20 46 t + Ctrl + Alt + Left Shift + Num Lock
44 Ctrl + Alt
46 Ctrl + Alt + Left Shift + Num Lock N
38 46 l + Ctrl + Alt + Left Shift + Num Lock
44 Ctrl + Alt
46 Ctrl + Alt + Left Shift + Num Lock O
22 46 u + Ctrl + Alt + Left Shift + Num Lock
44 Ctrl + Alt
46 Ctrl + Alt + Left Shift + Num Lock P
34 46 g + Ctrl + Alt + Left Shift + Num Lock
44 Ctrl + Alt
46 Ctrl + Alt + Left Shift + Num Lock Q
45 46 x + Ctrl + Alt + Left Shift + Num Lock
44 Ctrl + Alt
46 Ctrl + Alt + Left Shift + Num Lock R
44 46 z + Ctrl + Alt + Left Shift + Num Lock
44 Ctrl + Alt
46 Ctrl + Alt + Left Shift + Num Lock S
46 46 c + Ctrl + Alt + Left Shift + Num Lock
44 Ctrl + Alt
46 Ctrl + Alt + Left Shift + Num Lock T
36 46 j + Ctrl + Alt + Left Shift + Num Lock
44 Ctrl + Alt
46 Ctrl + Alt + Left Shift + Num Lock U
19 46 r + Ctrl + Alt + Left Shift + Num Lock
44 Ctrl + Alt
46 Ctrl + Alt + Left Shift + Num Lock V
37 46 k + Ctrl + Alt + Left Shift + Num Lock
44 Ctrl + Alt
46 Ctrl + Alt + Left Shift + Num Lock W
31 46 s + Ctrl + Alt + Left Shift + Num Lock
44 Ctrl + Alt
46 Ctrl + Alt + Left Shift + Num Lock X
50 46 m + Ctrl + Alt + Left Shift + Num Lock
44 Ctrl + Alt
46 Ctrl + Alt + Left Shift + Num Lock Y
48 46 b + Ctrl + Alt + Left Shift + Num Lock
44 Ctrl + Alt
46 Ctrl + Alt + Left Shift + Num Lock Z
23 46 i + Ctrl + Alt + Left Shift + Num Lock
44 Ctrl + Alt
32 44 d + Ctrl + Alt + Num Lock space
16 44 q + Ctrl + Alt + Num Lock a
24 44 o + Ctrl + Alt + Num Lock b
32 44 d + Ctrl + Alt + Num Lock c
18 44 e + Ctrl + Alt + Num Lock d
20 44 t + Ctrl + Alt + Num Lock e
35 44 h + Ctrl + Alt + Num Lock f
46 Ctrl + Alt + Left Shift + Num Lock g
44 Ctrl + Alt + Num Lock
37 44 k + Ctrl + Alt + Num Lock h
31 44 s + Ctrl + Alt + Num Lock i
44 44 z + Ctrl + Alt + Num Lock j
46 Ctrl + Alt + Left Shift + Num Lock k
44 Ctrl + Alt + Num Lock
17 44 w + Ctrl + Alt + Num Lock l
36 44 j + Ctrl + Alt + Num Lock m
48 44 b + Ctrl + Alt + Num Lock n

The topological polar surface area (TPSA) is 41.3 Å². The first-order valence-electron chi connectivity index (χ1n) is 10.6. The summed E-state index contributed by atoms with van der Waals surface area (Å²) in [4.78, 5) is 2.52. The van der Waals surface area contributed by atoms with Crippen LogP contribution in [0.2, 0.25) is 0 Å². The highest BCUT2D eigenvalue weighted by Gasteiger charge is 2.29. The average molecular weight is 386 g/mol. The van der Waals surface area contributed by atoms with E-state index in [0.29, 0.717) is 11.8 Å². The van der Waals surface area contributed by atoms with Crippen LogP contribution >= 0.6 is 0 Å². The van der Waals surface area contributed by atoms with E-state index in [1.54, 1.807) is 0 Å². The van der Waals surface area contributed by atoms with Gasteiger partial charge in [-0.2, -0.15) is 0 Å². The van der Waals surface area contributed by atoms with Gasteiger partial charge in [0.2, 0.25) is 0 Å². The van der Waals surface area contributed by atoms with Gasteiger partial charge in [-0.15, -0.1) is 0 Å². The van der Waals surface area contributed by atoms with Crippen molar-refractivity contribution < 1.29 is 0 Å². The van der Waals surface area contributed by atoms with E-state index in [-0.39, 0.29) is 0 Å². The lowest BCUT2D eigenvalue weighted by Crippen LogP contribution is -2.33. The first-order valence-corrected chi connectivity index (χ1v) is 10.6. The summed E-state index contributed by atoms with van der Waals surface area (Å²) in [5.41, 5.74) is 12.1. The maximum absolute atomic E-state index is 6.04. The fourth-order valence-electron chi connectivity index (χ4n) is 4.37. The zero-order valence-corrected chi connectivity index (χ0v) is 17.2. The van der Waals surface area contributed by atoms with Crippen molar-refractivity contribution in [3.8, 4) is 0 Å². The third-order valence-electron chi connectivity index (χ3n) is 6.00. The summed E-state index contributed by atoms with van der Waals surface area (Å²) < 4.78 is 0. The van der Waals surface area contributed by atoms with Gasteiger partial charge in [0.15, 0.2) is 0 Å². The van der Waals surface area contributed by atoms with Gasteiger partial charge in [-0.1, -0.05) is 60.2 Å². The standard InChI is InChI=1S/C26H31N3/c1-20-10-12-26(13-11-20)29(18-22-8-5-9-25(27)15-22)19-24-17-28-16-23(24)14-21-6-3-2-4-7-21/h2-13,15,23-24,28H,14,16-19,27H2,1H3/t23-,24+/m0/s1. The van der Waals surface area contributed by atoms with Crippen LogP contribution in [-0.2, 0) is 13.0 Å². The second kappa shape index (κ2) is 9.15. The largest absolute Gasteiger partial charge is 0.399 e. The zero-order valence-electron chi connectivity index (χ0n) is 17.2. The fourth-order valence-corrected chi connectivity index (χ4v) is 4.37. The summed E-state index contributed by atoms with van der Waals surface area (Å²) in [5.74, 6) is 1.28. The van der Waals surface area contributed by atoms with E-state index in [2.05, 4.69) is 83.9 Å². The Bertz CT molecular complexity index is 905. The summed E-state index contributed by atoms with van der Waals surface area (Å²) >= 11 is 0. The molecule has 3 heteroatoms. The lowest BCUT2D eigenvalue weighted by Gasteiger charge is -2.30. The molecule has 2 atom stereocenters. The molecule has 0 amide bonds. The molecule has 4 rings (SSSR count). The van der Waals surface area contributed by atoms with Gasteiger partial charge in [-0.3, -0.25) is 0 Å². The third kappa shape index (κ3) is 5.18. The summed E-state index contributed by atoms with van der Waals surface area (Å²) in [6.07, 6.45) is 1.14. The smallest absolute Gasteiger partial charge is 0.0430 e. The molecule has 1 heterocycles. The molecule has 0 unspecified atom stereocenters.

19 44 r + Ctrl + Alt + Num Lock o
50 44 m + Ctrl + Alt + Num Lock p
45 44 x + Ctrl + Alt + Num Lock q
33 44 f + Ctrl + Alt + Num Lock r
46 44 c + Ctrl + Alt + Num Lock s
22 44 u + Ctrl + Alt + Num Lock t
49 44 n + Ctrl + Alt + Num Lock u
25 44 p + Ctrl + Alt + Num Lock v
30 44 a + Ctrl + Alt + Num Lock w
38 44 l + Ctrl + Alt + Num Lock x
47 44 v + Ctrl + Alt + Num Lock y
34 44 g + Ctrl + Alt + Num Lock z
Note the values of the keycodes are as defined by QBasic. The modifier values are defined in the Keyboard Control table above. Your application may return different codes for the same information.

Source Code

I haven't got anything that I feel comfortable releasing yet.

I did have some success with some code derived from a Java Key Event Demo program in the Java JFC/Swing tutorial under the section on How To Write A Key Listener. Unfortunately, since this is written in Java, it can't set the Num Lock, Ctrl or Alt so it can't be used to interface wtih the Qoder directly. However, it can be used to see what the Qoder is sending to the computer and I have created a simple keyboard reader in Java that does just that.

I'm hoping to create a JNI interface so that Java can be used with the Qoder. It's not an ideal solution because it won't be cross platform. On the other hand, having only a small part of the code that is platform specific should make porting relatively easy.

Recently, I have managed to get JNI working on my machine. There was some difficulty because I was trying to use GCC to compile my code, but IBM's JNI.h file assumes that you're using VisualAge C++. After much frustration with my attempts to get it working with GCC, I borrowed a copy of VisualAge C++ for OS/2. I've gotten several simple JNI app to compile. should be able to create a "POKE" DLL that will allow me to make a real Java Application that can read and control the Qoder.

My current program is written in QBasic. Yeah, I know, yuck! Well, it does the job for now and I haven't figured out how to do it in Rexx or Perl. I know that Perl has an IOCTL function that should be able to do it, but I can't find any decent documentation on how to use it and TERM::ReadKey can only read the keyboard, it can't set it. The Perl documentation does have an example that supposedly works in DOS, but it doesn't work in OS/2. I did find some documentation indicating that OS/2 uses a four term IOCTL function call, so maybe that's the root of the problem. Any help on this topic would be appreciated as I would really like to use anything other than QBasic to do my coding. In particular, help with creating a JNI interface to the keyboard would be ideal.

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This page last updated 2005-Oct-05 01:35 EDT (Wednesday) by Mark Crocker